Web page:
Ellsworth "Bumpy" Johnson: The Godfather of Harlem


Ellsworth "Bumpy" Johnson, a legendary figure in the annals of American gangsters, was widely known as the "Godfather of Harlem." His iron grip on the neighborhood made him a revered and feared figure, as he controlled various illicit activities such as drug trafficking, numbers rackets, extortion, and bootlegging. Johnson, a close associate of the notorious Genovese crime family, was a force to be reckoned with during his reign in New York City.


Born in South Carolina in 1905, Johnson's early life was marked by brushes with the law. In his late teens and early twenties, he found himself in and out of prison, a pattern that would shape the course of his criminal career. Following his release from prison in 1932, Johnson returned to the streets of Harlem only to discover that Jewish gangster Dutch Schultz had encroached upon the lucrative numbers racket. Any bookmaker who refused to hand over their operation to Schultz was met with violence.


However, Johnson's fortunes took a turn when Schultz was murdered by members of the National Crime Syndicate in 1935. This presented an opportunity for him to reclaim his Harlem streets. Johnson sought a meeting with Charles "Lucky" Luciano, a prominent figure in the Italian mafia, to negotiate a deal. The agreement allowed Black bookmakers to maintain their independence while paying tributes to the mafia's central gambling pools. This landmark deal earned Johnson widespread admiration and respect within Harlem.


By successfully negotiating with the Italian mafia, Johnson became the first Black man to establish a mutually beneficial arrangement. This feat solidified his position as the de facto boss of Harlem, with no criminal activity taking place in the neighborhood without his knowledge and approval. Johnson's influence and authority were unrivaled.


His reign over Harlem lasted until the summer of 1952 when he faced a major setback. Johnson was indicted for conspiracy to distribute narcotics and subsequently sentenced to 15 years in prison. It seemed that his grip on power had finally been broken. However, his spirit remained unbroken.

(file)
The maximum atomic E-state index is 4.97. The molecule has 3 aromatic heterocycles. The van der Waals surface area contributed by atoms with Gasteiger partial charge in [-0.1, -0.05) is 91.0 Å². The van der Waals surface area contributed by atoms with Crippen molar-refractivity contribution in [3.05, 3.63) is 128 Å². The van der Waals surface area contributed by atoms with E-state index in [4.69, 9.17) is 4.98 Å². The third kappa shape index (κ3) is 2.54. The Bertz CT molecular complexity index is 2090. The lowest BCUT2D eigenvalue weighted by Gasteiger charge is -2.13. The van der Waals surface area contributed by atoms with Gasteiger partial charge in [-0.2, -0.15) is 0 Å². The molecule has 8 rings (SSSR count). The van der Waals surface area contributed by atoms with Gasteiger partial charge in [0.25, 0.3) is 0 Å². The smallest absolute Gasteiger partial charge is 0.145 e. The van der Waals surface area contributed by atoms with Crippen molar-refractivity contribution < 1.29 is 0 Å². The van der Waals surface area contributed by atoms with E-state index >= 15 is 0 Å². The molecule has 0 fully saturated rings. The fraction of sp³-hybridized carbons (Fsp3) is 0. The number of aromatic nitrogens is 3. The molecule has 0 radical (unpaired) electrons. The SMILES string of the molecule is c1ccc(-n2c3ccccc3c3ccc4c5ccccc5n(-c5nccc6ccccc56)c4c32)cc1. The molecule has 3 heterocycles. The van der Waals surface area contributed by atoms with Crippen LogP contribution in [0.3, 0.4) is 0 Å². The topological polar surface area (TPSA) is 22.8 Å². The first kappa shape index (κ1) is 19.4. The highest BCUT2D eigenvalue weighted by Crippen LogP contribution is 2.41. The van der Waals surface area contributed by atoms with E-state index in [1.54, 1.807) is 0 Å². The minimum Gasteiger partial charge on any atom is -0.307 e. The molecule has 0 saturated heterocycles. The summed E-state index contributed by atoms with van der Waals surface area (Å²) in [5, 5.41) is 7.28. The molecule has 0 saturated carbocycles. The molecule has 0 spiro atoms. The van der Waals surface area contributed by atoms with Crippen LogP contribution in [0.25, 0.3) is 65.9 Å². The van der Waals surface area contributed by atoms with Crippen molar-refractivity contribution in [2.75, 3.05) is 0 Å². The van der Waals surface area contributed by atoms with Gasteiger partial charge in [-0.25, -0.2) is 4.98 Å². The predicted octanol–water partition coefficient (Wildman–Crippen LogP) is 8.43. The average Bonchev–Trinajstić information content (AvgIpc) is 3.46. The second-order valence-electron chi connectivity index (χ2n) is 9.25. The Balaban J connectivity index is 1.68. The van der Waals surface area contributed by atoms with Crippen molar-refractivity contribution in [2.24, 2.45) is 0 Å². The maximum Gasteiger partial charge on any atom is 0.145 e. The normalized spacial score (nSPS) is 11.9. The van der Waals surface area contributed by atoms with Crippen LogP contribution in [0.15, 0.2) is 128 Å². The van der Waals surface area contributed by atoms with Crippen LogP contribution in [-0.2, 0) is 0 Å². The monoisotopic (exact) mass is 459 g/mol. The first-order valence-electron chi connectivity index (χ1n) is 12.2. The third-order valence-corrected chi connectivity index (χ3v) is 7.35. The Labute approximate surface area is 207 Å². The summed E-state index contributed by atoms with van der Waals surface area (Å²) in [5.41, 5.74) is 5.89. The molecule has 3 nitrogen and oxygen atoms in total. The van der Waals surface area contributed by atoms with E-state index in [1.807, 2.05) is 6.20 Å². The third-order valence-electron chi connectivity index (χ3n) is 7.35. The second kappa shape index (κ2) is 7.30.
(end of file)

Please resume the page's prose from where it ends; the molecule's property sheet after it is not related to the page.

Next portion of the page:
After serving his sentence, Johnson was released in 1963 and returned to the streets of Harlem, where he still commanded respect. Despite facing another indictment for the same charges years later, he never made it to trial. Johnson's life came to a tragic end in 1968 when he passed away from congestive heart failure. He had been sitting down to enjoy a meal at Wells Restaurant in Harlem when he suddenly clutched his chest and collapsed. His childhood friends, who had been gathering to meet him for lunch that day, witnessed his untimely demise. Today, Johnson rests in peace at Woodlawn Cemetery, leaving behind a legacy that continues to captivate and intrigue.


The story of Ellsworth "Bumpy" Johnson showcases the complex dynamics of power and influence within the criminal underworld. His ability to negotiate with the Italian mafia and maintain control over Harlem made him a true legend. From his humble beginnings to his untimely demise, Johnson's life is a testament to the indomitable spirit and unwavering determination of a man who became the Godfather of Harlem.